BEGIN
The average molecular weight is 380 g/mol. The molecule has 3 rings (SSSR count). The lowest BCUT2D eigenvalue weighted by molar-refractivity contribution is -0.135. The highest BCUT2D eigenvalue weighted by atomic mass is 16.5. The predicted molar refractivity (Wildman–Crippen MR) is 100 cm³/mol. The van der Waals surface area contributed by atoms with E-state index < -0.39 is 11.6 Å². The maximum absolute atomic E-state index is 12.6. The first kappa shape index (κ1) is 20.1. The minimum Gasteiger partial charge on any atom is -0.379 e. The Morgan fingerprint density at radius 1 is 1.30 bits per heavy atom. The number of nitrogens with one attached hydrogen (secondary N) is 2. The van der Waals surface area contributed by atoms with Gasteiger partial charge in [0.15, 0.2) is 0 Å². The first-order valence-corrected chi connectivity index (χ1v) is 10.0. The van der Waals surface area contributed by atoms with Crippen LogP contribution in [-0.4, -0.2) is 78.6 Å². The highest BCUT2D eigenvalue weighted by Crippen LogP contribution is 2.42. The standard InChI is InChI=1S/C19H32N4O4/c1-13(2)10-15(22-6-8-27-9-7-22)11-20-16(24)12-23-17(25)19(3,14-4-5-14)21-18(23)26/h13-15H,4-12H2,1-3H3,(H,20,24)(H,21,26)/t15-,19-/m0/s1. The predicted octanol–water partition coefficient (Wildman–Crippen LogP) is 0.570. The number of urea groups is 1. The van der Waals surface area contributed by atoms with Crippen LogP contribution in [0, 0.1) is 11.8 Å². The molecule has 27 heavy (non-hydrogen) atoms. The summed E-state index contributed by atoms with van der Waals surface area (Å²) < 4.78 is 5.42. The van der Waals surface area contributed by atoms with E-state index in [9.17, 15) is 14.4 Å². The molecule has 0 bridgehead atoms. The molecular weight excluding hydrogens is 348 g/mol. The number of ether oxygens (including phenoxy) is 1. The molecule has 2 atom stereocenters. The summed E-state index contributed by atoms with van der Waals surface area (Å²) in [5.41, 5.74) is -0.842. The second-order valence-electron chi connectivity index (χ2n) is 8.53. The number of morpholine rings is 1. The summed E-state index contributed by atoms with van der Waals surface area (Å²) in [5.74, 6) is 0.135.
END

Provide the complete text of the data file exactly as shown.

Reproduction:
The average molecular weight is 380 g/mol. The molecule has 3 rings (SSSR count). The lowest BCUT2D eigenvalue weighted by molar-refractivity contribution is -0.135. The highest BCUT2D eigenvalue weighted by atomic mass is 16.5. The predicted molar refractivity (Wildman–Crippen MR) is 100 cm³/mol. The van der Waals surface area contributed by atoms with E-state index < -0.39 is 11.6 Å². The maximum absolute atomic E-state index is 12.6. The first kappa shape index (κ1) is 20.1. The minimum Gasteiger partial charge on any atom is -0.379 e. The Morgan fingerprint density at radius 1 is 1.30 bits per heavy atom. The number of nitrogens with one attached hydrogen (secondary N) is 2. The van der Waals surface area contributed by atoms with Gasteiger partial charge in [0.15, 0.2) is 0 Å². The first-order valence-corrected chi connectivity index (χ1v) is 10.0. The van der Waals surface area contributed by atoms with Crippen LogP contribution in [-0.4, -0.2) is 78.6 Å². The highest BCUT2D eigenvalue weighted by Crippen LogP contribution is 2.42. The standard InChI is InChI=1S/C19H32N4O4/c1-13(2)10-15(22-6-8-27-9-7-22)11-20-16(24)12-23-17(25)19(3,14-4-5-14)21-18(23)26/h13-15H,4-12H2,1-3H3,(H,20,24)(H,21,26)/t15-,19-/m0/s1. The predicted octanol–water partition coefficient (Wildman–Crippen LogP) is 0.570. The number of urea groups is 1. The van der Waals surface area contributed by atoms with Crippen LogP contribution in [0, 0.1) is 11.8 Å². The molecule has 27 heavy (non-hydrogen) atoms. The summed E-state index contributed by atoms with van der Waals surface area (Å²) < 4.78 is 5.42. The van der Waals surface area contributed by atoms with E-state index in [9.17, 15) is 14.4 Å². The molecule has 0 bridgehead atoms. The molecular weight excluding hydrogens is 348 g/mol. The number of ether oxygens (including phenoxy) is 1. The molecule has 2 atom stereocenters. The summed E-state index contributed by atoms with van der Waals surface area (Å²) in [5.41, 5.74) is -0.842. The second-order valence-electron chi connectivity index (χ2n) is 8.53. The number of morpholine rings is 1. The summed E-state index contributed by atoms with van der Waals surface area (Å²) in [5.74, 6) is 0.135.